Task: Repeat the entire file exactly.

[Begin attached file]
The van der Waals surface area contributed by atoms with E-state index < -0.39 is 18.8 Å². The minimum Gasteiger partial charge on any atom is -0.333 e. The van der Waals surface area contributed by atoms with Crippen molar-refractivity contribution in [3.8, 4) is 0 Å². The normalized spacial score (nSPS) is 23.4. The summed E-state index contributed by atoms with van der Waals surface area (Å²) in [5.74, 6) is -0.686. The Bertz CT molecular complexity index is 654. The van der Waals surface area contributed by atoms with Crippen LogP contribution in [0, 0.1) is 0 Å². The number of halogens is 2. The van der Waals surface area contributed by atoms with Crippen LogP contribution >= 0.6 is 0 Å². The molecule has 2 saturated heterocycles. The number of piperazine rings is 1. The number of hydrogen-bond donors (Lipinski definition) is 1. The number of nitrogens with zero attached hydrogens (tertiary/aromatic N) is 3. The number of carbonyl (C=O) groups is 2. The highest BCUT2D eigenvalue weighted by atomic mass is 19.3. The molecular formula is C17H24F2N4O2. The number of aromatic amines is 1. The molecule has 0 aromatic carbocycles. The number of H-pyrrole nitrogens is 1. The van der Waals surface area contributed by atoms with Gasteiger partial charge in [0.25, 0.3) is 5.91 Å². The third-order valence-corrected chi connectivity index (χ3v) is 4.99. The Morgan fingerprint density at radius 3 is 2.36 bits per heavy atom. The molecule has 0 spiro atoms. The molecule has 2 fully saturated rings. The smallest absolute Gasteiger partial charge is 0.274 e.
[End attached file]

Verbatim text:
The van der Waals surface area contributed by atoms with E-state index < -0.39 is 18.8 Å². The minimum Gasteiger partial charge on any atom is -0.333 e. The van der Waals surface area contributed by atoms with Crippen molar-refractivity contribution in [3.8, 4) is 0 Å². The normalized spacial score (nSPS) is 23.4. The summed E-state index contributed by atoms with van der Waals surface area (Å²) in [5.74, 6) is -0.686. The Bertz CT molecular complexity index is 654. The van der Waals surface area contributed by atoms with Crippen LogP contribution in [0, 0.1) is 0 Å². The number of halogens is 2. The van der Waals surface area contributed by atoms with Crippen LogP contribution >= 0.6 is 0 Å². The molecule has 2 saturated heterocycles. The number of piperazine rings is 1. The number of hydrogen-bond donors (Lipinski definition) is 1. The number of nitrogens with zero attached hydrogens (tertiary/aromatic N) is 3. The number of carbonyl (C=O) groups is 2. The highest BCUT2D eigenvalue weighted by atomic mass is 19.3. The molecular formula is C17H24F2N4O2. The number of aromatic amines is 1. The molecule has 0 aromatic carbocycles. The number of H-pyrrole nitrogens is 1. The van der Waals surface area contributed by atoms with Gasteiger partial charge in [0.25, 0.3) is 5.91 Å². The third-order valence-corrected chi connectivity index (χ3v) is 4.99. The Morgan fingerprint density at radius 3 is 2.36 bits per heavy atom. The molecule has 0 spiro atoms. The molecule has 2 fully saturated rings. The smallest absolute Gasteiger partial charge is 0.274 e.